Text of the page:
The San Diego Zoo has given the experimental coronovirus vaccine to nine apes, developed by Zoitis, a leading veterinary pharmaceuticals company.
In January, a troop of gorillas at the zoo’s Safari Park Tested positive for the virus. All is recovering, but still, the zoo requested help from zoitis to vaccinate other apes. company Provided an experimental vaccine It was initially developed for pets and is now being tested at Mink.
San Diego Zoo Global’s conservation and wildlife health officer Nadine Lambeski said the zoo vaccinated four oranges and five bonobos with the experimental vaccine, which is not designed for use in humans. One of the vaccinated oranges was A monkey named karen, Who made history in 1994, when she became the first orangutan to have open-heart surgery.
Dr. Lamberski said a gorilla at the zoo was also to be vaccinated, but gorillas at the wildlife park were a low priority because they had already tested positive for infection and recovered. She said that if the zoo received a high dose of the vaccine, it would vaccinate the gorillas at the wildlife park.
Mahesh Kumar, senior vice president of global biologics for zoitis, said the company is ramping up production primarily to acquire licenses for the mink vaccine, and will provide greater doses to San Diego and other zoos when possible. “We’ve already received several requests,” he said.
The transition of apes is a major concern for zoos and conservationists. They easily succumb to human respiratory infections, and the virus of the common cold has caused a deadly outbreak in chimpanzees in Africa. Genome research has suggested that chimpanzees, gorillas and other apes will be susceptible to SARS-CoV-2, the virus that caused the epidemic. Lab researchers are using some monkeys, such as macaques, to test drugs and vaccines and to develop new treatments for the virus.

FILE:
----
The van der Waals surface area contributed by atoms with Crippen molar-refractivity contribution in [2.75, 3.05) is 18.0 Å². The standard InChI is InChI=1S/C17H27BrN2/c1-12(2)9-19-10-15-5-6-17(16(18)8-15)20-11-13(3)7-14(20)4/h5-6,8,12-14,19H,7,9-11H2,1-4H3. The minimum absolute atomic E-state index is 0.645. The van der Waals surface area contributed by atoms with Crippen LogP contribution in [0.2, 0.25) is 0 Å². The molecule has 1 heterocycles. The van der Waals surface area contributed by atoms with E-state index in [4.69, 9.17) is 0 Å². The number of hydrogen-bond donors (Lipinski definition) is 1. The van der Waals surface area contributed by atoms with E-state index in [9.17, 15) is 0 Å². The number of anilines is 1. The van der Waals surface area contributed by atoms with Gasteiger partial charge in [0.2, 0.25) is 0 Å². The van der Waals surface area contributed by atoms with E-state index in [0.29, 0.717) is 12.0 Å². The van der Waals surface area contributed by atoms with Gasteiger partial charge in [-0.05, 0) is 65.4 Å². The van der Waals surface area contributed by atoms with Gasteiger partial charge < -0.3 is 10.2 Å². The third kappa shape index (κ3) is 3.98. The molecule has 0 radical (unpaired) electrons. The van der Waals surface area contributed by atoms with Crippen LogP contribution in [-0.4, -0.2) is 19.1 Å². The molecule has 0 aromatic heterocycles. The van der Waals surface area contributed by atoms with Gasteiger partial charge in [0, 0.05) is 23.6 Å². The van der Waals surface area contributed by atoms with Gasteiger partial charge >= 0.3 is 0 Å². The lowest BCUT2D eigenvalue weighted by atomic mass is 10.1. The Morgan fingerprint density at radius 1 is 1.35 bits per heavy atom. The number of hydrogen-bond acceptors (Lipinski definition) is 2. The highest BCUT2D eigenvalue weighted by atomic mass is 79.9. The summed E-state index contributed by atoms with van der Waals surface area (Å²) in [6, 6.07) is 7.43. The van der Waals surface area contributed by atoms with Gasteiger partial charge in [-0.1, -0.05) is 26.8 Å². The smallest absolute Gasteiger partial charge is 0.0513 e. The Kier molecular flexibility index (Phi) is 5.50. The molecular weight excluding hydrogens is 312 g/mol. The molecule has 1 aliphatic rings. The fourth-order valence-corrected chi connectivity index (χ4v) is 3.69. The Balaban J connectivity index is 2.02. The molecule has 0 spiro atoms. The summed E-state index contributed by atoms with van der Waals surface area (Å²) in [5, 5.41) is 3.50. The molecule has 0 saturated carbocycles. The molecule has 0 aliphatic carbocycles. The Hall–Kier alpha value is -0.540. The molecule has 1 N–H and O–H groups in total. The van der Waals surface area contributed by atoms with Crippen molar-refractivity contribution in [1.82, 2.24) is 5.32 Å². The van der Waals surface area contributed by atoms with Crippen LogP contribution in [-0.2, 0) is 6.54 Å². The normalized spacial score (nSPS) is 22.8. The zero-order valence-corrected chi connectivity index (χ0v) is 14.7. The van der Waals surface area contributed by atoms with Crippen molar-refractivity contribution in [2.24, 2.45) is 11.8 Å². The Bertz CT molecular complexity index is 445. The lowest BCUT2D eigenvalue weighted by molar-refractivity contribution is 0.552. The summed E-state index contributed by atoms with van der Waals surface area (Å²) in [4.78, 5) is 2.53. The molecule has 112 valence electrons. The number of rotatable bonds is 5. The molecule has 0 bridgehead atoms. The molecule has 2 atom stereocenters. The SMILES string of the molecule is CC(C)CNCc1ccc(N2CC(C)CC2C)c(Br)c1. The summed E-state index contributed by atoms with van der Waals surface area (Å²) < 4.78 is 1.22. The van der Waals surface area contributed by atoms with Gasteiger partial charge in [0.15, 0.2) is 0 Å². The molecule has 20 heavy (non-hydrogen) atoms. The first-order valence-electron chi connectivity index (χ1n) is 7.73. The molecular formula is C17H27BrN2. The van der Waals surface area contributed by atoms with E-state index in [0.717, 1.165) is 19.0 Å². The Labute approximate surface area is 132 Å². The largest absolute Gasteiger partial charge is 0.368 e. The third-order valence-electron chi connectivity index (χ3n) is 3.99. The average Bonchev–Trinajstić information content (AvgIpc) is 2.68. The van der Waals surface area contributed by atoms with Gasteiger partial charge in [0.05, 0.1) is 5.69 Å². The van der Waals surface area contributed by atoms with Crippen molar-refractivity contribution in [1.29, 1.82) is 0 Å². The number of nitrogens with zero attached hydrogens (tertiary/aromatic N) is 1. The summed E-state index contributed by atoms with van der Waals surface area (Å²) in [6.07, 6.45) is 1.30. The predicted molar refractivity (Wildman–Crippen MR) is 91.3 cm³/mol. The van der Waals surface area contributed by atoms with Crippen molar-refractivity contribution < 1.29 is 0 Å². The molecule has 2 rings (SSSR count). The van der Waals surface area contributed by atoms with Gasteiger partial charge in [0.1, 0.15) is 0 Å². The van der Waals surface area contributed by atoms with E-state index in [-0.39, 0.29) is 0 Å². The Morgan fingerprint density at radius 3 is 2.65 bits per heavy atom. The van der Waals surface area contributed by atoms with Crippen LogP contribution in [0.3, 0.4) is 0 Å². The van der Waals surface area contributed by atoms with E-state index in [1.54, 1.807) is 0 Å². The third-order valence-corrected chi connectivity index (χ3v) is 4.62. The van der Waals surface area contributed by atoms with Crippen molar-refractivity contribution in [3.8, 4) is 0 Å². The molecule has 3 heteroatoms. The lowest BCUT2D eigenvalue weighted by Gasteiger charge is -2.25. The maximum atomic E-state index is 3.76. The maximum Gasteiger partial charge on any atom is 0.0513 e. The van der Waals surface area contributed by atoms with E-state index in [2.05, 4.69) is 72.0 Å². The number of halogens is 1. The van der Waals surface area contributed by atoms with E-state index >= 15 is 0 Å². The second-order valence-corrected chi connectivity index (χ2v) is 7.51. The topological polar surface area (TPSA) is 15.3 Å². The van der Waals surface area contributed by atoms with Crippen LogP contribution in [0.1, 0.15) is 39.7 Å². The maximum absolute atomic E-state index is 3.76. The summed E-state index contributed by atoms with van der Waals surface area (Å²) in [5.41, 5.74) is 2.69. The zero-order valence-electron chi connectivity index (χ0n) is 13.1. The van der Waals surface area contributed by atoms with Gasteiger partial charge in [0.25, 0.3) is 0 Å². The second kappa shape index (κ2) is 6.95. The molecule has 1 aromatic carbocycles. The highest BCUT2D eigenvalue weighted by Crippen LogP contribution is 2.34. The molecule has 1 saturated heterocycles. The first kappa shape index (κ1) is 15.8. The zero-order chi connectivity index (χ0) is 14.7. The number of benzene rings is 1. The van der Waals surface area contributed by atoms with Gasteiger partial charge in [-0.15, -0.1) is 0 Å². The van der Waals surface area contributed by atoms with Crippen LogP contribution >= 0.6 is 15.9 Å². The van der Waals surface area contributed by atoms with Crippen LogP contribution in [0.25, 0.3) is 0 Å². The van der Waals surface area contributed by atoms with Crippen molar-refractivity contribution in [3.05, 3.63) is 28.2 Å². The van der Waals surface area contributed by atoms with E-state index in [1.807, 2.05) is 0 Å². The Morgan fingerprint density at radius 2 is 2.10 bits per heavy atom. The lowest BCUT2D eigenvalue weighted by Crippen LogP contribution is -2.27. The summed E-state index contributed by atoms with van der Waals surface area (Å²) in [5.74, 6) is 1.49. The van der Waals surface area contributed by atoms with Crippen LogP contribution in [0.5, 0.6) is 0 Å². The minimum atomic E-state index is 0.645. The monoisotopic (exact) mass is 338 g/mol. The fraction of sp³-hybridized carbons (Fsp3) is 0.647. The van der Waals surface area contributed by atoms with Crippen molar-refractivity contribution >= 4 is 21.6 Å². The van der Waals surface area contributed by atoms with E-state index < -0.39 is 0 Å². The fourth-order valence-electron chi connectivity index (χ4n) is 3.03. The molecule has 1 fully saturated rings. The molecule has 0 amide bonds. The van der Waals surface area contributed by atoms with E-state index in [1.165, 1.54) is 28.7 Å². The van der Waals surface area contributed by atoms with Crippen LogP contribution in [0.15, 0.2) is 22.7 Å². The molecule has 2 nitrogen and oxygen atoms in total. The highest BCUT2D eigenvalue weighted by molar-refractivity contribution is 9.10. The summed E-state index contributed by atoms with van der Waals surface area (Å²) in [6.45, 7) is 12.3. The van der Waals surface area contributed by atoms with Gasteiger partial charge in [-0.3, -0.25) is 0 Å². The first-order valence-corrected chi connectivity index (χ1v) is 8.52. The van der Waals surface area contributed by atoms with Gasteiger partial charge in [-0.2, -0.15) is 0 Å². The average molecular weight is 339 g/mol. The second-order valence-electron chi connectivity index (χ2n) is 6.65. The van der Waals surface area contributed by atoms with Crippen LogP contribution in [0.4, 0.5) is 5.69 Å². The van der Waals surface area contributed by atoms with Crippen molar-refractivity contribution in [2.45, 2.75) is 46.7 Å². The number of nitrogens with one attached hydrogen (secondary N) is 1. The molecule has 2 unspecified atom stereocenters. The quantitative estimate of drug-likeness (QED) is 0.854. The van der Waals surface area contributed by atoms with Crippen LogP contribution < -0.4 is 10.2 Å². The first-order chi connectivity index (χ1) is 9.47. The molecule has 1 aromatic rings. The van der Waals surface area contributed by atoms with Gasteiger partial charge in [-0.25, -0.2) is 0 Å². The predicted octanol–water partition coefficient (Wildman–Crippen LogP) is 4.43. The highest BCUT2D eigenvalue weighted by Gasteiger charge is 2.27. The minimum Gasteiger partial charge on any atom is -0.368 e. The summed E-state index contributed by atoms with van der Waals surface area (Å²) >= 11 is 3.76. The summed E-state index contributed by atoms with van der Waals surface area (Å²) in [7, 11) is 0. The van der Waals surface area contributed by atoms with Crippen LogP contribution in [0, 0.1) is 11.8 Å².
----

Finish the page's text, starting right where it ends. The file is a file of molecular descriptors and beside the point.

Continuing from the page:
Scientists are not worried This threat is a threat to great apes And also about other animals The virus has the potential to gain a foothold in a wild animal population. It can become a permanent reservoir and emerge at a later date to rein in humans.
The transition to farming mink has caused the greatest fear ever. When the Danish mink farm is devastated by the virus that can kill mink, just as it kills people, a mutated form of the virus originates from mink and reinforced humans. That variant showed resistance to some antibodies in laboratory studies, raising doubts that vaccines may be less effective against it.
According to the World Health Organization, this virus variant has not been found in humans since November. But other versions have appeared in people in many countries, proving that the virus may be more contagious and in some cases reduce the effectiveness of some vaccines.
Denmark ended up killing as many as 17 million minks – effectively wiping out its mink farming industry. In the United States, thousands of minks have died, and a wild mink has tested positive for the virus.
Although many dogs, domestic cats, and large cats in zoos have been infected with the virus through natural dissemination, and have been infected in other laboratory experiments, scientists say that to detect the virus in any animal So far extensive testing has been done other than a mink wild.
National Geographic first reported vaccination of apes at the San Diego Zoo.